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Walsh among authors of international climate report

Submitted by Marmian Grimes
Phone: (907) 474-7902

04/11/07

Fairbanks, Alaska--University of Alaska Fairbanks climate scientist John Walsh is among the lead authors of the second volume of the Fourth Assessment Report from the Intergovernmental Panel on Climate Change.

The volume, "Impacts, Adaptation and Vulnerability," analyzes how climate change is affecting natural and human systems. It also examines future effects of climate change and how adaptation can reduce those effects. Walsh was a lead author of the chapter on polar regions.

Walsh said the chapter drew on the findings of the 2004 Arctic Climate Impact Assessment report.

"We tried to update it with some impact issues that seemed to be more prominent now than several years ago," he said, noting the increased vegetation density, coastal erosion and sea ice retreat in the arctic region and the possible changes to the flow rates and discharge of the Antarctic ice sheet.

"The impacts are apparent already and, in many ways, the Arctic is more vulnerable than the rest of the world in terms of its ecosystems and its peoples," Walsh said. "As far as the Antarctic goes, there are no people, but there are parts of the marine ecosystem, especially the krill and the marine mammals, that are vulnerable to climate change."

He said the chapter also points out some of the possible benefits to the Arctic of a warmer climate, including reduced heating costs, increased agriculture and forestry opportunities, and improved access for offshore resource development and shipping.

Unlike the first volume of the report, which detailed the physical science behind climate change, the second volume focuses exclusively on its current and potential effects. That made writing the report a challenge, since authors had to consider future social, technological and economic changes, as well as the uncertainties of climate prediction, Walsh said. "All of those things factor into the impacts, vulnerabilities and adaptations, and the non-climate factors are even more difficult to assess than the scenarios of climate change."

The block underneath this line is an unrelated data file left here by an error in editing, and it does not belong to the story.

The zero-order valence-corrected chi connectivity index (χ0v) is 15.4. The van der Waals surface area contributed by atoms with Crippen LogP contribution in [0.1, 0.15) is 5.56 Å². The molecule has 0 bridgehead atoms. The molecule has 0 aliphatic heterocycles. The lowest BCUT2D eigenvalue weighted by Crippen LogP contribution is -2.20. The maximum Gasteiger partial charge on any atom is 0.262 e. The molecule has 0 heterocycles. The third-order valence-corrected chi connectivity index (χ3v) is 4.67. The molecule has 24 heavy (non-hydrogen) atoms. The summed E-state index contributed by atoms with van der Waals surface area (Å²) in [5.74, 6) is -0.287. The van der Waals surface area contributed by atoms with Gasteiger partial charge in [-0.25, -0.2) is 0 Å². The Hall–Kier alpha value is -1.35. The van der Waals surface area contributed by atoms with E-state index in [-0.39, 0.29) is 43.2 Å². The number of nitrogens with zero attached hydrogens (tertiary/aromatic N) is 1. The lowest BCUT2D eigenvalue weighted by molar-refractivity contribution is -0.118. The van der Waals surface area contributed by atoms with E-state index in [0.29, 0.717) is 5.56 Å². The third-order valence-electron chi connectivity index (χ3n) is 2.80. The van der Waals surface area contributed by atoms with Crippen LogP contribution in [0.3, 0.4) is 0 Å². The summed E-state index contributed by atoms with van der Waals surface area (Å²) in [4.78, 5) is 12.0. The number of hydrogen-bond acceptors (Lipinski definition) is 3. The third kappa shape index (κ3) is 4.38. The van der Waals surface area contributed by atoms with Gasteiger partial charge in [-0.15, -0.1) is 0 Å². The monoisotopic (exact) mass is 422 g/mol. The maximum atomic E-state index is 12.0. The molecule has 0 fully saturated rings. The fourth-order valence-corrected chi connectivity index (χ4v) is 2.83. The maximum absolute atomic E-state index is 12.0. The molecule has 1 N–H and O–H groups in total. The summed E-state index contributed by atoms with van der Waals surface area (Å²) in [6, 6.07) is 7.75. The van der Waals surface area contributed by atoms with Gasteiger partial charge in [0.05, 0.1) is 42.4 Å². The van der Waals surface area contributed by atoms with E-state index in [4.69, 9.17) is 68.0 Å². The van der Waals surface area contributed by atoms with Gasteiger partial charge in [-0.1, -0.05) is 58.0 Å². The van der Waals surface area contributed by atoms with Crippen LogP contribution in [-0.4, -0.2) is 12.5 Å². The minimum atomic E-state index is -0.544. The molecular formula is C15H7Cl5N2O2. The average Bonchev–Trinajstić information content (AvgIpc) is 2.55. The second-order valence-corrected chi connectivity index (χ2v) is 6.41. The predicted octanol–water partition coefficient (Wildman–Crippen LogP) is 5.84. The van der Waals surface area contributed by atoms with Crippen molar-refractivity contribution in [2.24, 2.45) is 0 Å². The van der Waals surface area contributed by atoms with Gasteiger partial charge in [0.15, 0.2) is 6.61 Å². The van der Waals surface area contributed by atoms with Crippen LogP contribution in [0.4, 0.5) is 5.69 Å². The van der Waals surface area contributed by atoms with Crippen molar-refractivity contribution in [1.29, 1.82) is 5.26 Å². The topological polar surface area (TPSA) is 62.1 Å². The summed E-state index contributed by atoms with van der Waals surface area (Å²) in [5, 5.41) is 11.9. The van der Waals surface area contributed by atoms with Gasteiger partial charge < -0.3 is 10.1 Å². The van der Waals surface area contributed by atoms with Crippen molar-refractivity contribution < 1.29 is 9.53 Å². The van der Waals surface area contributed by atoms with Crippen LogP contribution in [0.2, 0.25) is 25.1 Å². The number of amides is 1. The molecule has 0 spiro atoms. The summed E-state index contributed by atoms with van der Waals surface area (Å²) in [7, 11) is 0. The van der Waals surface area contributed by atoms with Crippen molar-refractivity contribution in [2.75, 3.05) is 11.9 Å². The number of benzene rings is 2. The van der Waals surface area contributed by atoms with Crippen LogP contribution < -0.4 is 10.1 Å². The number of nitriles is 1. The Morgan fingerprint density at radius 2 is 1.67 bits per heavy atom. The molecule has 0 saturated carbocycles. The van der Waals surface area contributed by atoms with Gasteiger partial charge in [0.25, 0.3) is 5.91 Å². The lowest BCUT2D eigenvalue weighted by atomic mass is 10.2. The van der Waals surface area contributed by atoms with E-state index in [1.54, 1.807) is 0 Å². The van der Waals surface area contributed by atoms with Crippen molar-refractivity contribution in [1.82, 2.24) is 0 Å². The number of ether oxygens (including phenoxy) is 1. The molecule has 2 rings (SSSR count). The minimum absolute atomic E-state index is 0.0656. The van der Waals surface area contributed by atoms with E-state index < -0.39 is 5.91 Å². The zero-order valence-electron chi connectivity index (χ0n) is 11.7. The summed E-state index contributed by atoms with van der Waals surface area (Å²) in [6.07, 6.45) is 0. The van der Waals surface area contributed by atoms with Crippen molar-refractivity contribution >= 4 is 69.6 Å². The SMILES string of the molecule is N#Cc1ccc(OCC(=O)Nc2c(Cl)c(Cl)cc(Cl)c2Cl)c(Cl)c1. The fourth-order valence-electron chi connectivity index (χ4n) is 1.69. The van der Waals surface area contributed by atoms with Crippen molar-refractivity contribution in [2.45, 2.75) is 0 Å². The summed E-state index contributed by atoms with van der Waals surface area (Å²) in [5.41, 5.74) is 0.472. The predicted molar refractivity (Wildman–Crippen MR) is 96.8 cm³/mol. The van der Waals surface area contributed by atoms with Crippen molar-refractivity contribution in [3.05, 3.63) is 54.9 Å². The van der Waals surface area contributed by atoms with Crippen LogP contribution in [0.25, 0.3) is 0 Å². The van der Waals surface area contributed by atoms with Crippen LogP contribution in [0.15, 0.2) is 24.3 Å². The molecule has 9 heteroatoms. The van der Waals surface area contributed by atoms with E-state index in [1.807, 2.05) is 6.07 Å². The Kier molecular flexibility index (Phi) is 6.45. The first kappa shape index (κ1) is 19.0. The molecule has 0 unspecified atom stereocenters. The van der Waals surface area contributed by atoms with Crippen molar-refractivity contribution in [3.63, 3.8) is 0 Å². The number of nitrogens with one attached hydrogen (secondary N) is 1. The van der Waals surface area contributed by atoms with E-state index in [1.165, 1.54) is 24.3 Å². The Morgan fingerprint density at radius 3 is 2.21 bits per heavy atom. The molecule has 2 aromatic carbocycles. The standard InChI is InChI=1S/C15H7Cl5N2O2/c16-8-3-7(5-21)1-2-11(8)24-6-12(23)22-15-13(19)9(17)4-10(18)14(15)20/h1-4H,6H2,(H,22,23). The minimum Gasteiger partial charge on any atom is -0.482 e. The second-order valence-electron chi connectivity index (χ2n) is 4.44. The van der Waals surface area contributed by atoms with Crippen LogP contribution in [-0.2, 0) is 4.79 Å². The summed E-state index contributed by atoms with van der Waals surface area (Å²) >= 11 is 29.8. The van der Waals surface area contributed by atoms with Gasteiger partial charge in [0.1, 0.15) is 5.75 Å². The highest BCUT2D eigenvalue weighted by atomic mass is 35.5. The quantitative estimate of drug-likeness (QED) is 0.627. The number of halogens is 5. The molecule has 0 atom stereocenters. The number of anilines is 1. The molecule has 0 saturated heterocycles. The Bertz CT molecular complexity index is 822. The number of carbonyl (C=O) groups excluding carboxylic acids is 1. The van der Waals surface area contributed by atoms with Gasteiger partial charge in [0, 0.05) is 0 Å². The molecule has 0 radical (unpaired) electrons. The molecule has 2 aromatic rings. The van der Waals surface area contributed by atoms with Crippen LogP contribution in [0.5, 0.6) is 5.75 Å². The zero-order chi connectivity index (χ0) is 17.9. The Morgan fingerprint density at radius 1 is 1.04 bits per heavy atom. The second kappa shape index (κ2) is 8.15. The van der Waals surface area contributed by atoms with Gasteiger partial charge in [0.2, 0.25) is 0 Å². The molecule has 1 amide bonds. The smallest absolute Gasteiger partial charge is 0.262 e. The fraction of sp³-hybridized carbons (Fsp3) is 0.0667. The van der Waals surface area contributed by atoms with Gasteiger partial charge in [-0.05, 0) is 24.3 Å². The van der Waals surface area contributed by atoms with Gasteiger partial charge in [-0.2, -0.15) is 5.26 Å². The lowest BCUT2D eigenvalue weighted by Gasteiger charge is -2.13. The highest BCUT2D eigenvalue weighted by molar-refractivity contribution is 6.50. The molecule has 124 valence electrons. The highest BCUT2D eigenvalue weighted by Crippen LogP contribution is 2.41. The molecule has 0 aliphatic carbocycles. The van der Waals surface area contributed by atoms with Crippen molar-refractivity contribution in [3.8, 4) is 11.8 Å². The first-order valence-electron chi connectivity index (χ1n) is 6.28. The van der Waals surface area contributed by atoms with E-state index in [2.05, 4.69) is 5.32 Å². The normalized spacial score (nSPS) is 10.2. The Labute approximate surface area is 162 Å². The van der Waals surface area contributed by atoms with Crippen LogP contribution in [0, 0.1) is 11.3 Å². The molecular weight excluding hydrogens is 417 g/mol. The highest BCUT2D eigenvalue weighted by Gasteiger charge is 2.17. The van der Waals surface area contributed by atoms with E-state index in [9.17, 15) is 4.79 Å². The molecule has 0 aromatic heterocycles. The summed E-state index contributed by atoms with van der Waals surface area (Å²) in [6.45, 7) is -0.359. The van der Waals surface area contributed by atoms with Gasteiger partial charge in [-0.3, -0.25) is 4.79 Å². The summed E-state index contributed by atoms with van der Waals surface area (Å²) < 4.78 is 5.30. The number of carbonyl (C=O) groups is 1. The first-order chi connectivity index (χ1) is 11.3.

Walsh is a president's professor of climate change and director of the Center for Global Change and Arctic System Research at the UAF International Arctic Research Center.

The IPCC plans to release the final two volumes of the Fourth Assessment Report later this year. The third volume, "Mitigation of Climate Change," is slated for release in early May, The fourth volume, a synthesis report, is scheduled to be approved at the 27th Session of the IPCC in November in Spain.

The World Meteorological Organization and the United Nations Environment Programme formed the IPCC in 1988. Its role is to assess, on a comprehensive, objective, open and transparent basis, scientific, technical and socio-economic information relevant to understanding the scientific basis of risk of human-induced climate change, its potential impacts and options for adaptation and mitigation.

CONTACT: Marmian Grimes, UAF public information officer, at (907) 474-7902 or via e-mail at marmian.grimes@uaf.edu.

ON THE WEB: www.ipcc.ch/